What’s Really in a Last Name?

by Jimmy Yates ‘21

I was just a little freshman, entering a school ruled by my family. My dad worked at Sherwood for four years as a social studies teacher, and both my older sisters attended and graduated from Sherwood before going to college at the University of Maryland and Towson University, respectively. Thus, my name immediately triggered the mentioning of my all-star student sisters and my energetic father, besides the few new or unfamiliar teachers who spared me from the constant, “Oh you’re a Yates?!” followed by “Your sister was an amazing student,” or “Your dad was the best teacher!”

It wasn’t the attention or the constant praising of my family that I dreaded, but rather the awkward silence that followed. Both the teacher and I understood that their expectations had been raised a few levels because of my siblings, and they did not want to be disappointed. Not to say that the added pressure made it impossible to do well or put effort into school, but it definitely weighed on my shoulders during my first few years of high school.

Following in my sister’s footsteps, I was also playing soccer and running indoor and outdoor track. I managed to play soccer in the fall of my freshman year, but my hamstring injury suffered the previous year prevented me from running indoor track. I managed to run outdoor track, and I definitely enjoyed it, but at some point between the hamstring cramps and the asthma attacks, I realized the only reason I was still playing these sports was because I did not want to disappoint my family and friends. I had played soccer and ran long distance my entire life, and to quit in my first or second year of high school would put a very unsatisfactory ending to my athletic career. I was okay with this truth, but I doubted my parents or friends would understand. My constant sneezing, wheezing, and injuries were enough to convince my parents to let me stop running track, although we decided that I should stick with soccer a little longer.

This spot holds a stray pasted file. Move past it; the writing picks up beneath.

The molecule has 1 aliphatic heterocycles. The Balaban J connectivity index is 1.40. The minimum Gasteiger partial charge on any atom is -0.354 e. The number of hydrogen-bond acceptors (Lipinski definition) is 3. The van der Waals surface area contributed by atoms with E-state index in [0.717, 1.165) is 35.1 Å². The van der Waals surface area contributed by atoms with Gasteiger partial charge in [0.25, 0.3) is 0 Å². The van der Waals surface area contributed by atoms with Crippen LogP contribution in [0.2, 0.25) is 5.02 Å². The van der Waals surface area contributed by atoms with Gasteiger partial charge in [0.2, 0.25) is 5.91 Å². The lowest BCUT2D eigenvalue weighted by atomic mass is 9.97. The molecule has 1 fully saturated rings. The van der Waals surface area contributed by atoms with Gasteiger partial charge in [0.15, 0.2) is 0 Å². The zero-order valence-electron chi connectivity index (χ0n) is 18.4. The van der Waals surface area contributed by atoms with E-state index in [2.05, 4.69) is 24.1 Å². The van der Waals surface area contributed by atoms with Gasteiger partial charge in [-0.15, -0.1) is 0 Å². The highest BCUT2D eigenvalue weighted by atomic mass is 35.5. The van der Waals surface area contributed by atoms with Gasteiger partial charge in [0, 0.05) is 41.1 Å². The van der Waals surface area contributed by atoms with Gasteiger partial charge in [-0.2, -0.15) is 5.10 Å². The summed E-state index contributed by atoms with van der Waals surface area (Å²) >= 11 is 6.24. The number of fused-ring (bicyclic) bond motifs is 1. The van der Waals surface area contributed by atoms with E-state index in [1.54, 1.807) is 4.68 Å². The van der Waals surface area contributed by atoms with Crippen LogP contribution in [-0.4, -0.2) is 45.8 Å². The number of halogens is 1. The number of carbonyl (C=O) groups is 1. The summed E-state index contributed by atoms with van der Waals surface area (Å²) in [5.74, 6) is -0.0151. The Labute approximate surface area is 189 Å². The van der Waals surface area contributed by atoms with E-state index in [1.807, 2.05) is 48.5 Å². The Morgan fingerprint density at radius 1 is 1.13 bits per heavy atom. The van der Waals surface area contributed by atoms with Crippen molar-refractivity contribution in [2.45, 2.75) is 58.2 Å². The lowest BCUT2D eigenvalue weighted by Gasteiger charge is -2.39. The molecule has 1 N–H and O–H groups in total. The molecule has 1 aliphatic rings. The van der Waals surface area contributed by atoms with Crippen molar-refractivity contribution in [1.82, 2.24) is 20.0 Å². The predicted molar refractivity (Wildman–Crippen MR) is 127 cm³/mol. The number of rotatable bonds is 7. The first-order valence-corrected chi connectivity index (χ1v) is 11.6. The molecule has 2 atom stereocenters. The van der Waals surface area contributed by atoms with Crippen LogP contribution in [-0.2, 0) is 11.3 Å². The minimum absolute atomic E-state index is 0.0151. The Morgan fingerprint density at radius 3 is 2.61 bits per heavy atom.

I played soccer until my junior year, I enjoyed some parts, but I often wished I had quit after freshman or sophomore year. Although I no longer participated in track, I still ran almost every day, the only difference was that I listened to my body more and through caution and rest days, I was more easily able to avoid injury. I chose not to play soccer my senior year. The strange shortened spring season, along with my personal reasons, were more than enough for me to sit out, and even persuade my parents as well. 

Instead, I’m playing tennis this spring. No member of my family has ever played tennis before. It’s exciting and liberating to participate in an activity which is completely my own, and no one close to me has any ties to. I find it strange but rewarding putting in all my effort and athletic ability into a sport which I had never even considered playing before. My coach and teammates often ask me why I haven’t played since freshman year. I have asked myself the same question, as tennis is very fun. But instead of regretting not starting sooner, I am grateful that I had the idea and the courage to sign up and play in my senior year.

Over the course of my years at Sherwood, the combination of new teachers and different classes has definitely lowered the recognition and raised expectations that usually come with my last name. Branching out into my own activities and interests has not only brought me new experiences and lessons, but it has also allowed me to appreciate the recognition my name receives instead of dreading it like I used to. My sisters and I may have attended the same school, participated in the same sports, and been on the same Newspaper staff. However, each of us have our own interests, and I am proud of the path I’ve taken, both in and out of my sister’s footsteps, to get to where I am today.